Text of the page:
This is another one of the mangas I read online and then went to buy for myself in "analog" format (like Death Note).
There is an "Ultimate Edition" released by Tokyopop USA that has two volumes in one book and bonus material. I like those, they take up less room on the shelfes. Unfortunately the third one seems to be sold out - if you find one at a reasonable price, please tell me!
Volumes: 23 (26 anime episodes)
Mature content: emotional and physical abuse (but only little blood is seen)
There's a story about the twelve Chinese zodiacs: Once upon a time "God" (or the Jade Emperor in other versions) called the animals for a banquet. They came and had a good time, and those who attended became the zodiacs: the rat/mouse, the ox, the tiger, the rabbit, the dragon, the snake, the horse, the ram/goat, the monkey, the rooster, the dog and the pig. The cat was invited, too, but the rat deceived it, so the cat missed the meeting and is not a part of the zodiac.
Fruits Basket (short: Furuba) is a shojo manga. It's about the girl Tohru Honda. Since her mother died in a car crash she lives in a tent. But then she is discovered by her classmate Yuki Sohma and invited to live with them (he lives with a cousin and they both fail at housework). It turns out that some members of the Sohma family carry a curse: they turn into one of the zodiac animals (including the cat) when hugged by a member of the opposite sex or when being stressed or weak. One after the other Tohru gets to meet all of the "zodiacs" and grows quite attached to some of them. But shape changing isn't the biggest problem that comes with the curse...
The biggest downside of this manga is once again the female lead. I don't know why these kinds of girls are so popular in manga and anime. Tohru is as empty-headed and uninteresting as it gets (even worse in the anime than in the manga), but everyone adores her because she's "cute" and "nice" or something like that. The most intelligent things she's saying is stuff she learned from her late mum, other than that she's mostly just agreeing or saying sorry.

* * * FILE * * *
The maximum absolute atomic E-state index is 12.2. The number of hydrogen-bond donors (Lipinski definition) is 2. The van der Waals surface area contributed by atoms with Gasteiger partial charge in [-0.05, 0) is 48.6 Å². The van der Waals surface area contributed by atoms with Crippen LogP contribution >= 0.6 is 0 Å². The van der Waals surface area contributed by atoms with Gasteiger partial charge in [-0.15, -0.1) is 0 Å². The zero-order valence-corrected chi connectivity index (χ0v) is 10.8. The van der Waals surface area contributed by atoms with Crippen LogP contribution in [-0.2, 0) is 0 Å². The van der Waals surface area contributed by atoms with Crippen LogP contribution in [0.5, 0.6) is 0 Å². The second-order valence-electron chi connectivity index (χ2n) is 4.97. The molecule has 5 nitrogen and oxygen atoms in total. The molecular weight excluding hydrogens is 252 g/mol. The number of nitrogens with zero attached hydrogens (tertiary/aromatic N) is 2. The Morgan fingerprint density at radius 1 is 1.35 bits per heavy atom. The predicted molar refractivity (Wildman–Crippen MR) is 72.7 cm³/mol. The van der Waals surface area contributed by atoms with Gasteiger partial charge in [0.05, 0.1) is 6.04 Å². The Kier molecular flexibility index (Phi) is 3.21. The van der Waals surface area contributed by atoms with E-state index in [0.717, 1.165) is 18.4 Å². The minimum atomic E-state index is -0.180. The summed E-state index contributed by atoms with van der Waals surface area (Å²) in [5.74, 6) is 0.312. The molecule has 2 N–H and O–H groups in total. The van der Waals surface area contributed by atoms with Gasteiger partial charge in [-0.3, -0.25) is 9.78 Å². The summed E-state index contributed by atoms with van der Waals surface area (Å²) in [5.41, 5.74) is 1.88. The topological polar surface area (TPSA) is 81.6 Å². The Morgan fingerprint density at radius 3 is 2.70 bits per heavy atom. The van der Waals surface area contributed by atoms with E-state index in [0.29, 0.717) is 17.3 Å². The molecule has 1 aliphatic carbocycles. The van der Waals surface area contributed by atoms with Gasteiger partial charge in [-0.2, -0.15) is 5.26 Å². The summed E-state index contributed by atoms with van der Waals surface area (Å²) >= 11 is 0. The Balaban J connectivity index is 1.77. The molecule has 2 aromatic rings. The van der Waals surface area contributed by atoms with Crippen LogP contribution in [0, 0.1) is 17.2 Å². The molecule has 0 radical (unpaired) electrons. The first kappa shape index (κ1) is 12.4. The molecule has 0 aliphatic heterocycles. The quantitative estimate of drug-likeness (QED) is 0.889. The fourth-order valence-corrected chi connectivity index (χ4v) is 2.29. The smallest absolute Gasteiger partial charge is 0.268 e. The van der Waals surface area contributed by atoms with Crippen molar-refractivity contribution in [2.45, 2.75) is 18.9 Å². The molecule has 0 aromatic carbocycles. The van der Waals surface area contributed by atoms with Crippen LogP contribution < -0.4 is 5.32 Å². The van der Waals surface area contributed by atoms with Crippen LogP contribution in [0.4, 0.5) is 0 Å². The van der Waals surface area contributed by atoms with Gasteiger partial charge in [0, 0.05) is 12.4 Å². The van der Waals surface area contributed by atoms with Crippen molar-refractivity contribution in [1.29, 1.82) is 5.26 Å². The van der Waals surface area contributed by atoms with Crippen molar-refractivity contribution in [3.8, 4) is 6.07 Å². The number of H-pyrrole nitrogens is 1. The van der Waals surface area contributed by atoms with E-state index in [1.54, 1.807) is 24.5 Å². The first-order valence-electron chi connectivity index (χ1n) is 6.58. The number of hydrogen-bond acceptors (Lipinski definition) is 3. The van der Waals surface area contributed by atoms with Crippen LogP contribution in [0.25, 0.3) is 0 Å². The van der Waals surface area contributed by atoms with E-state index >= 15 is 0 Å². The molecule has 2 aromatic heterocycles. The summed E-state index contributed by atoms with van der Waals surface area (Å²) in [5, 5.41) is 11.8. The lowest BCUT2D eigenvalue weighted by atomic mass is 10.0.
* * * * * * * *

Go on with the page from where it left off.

Another strange thing about Fruits Basket is Akito, who is supposed to be the "God" out of the Zodiac legend. Head of family or not, how the zodiacs are treated by him is out of it. In every normal community the police would be called on him. It's not only mindgames, he imprisons them, and abuses them psychologically and physically, quite often ending one of the zodiac up in hospital, and even taking out an eye. But still everyone loves him. There's a major spoiler in the end (in the manga) that I won't give away here, but that doesn't make it any better. I have zero sympathy for that person and I still think he's one of the worst villains and gets off with an undeserved happy end.
Oh, and literally everyone in this story has issues. And most of the parents shouldn't have had kids.
The rest is awesome though. It gets rather angsty at times and is more bittersweet that you'd expect from a shojo. It will probably make you feel glad you were born into your family though and not the Sohma's.
There are many characters, but they are introduced at a pace that's not overstraining.
My favourite characters are Hanajima (one of Tohru's best friend, dressing in Gothic Lolita style and able to sense "waves"), Hatsuharu (the ox) and Rin Sohma (the horse) - I love their Goth/Punk style of clothing - Hatori (the dragon) and Kazuma (who adopted Kyo when he was little). But most of all the cat zodiac Kyo - after all I love cats (and hate leek). He also very much reminds me of someone I know.
The chibis are extremely simple, but after getting some used to it, that's fine.
Everyone has a kind of symbol assigned to them, for the zodiacs it's their animal of course, Tohru a onigiri (riceball), etc. It helps recognizing them and their speech bubbles.
And the animal forms of the zodiacs are just too cute!
I would recommend to read the manga instead of watching the anime. Not only is the anime missing out some of the most interesting characters, the end is also quite different and has a very unfinished feel to it.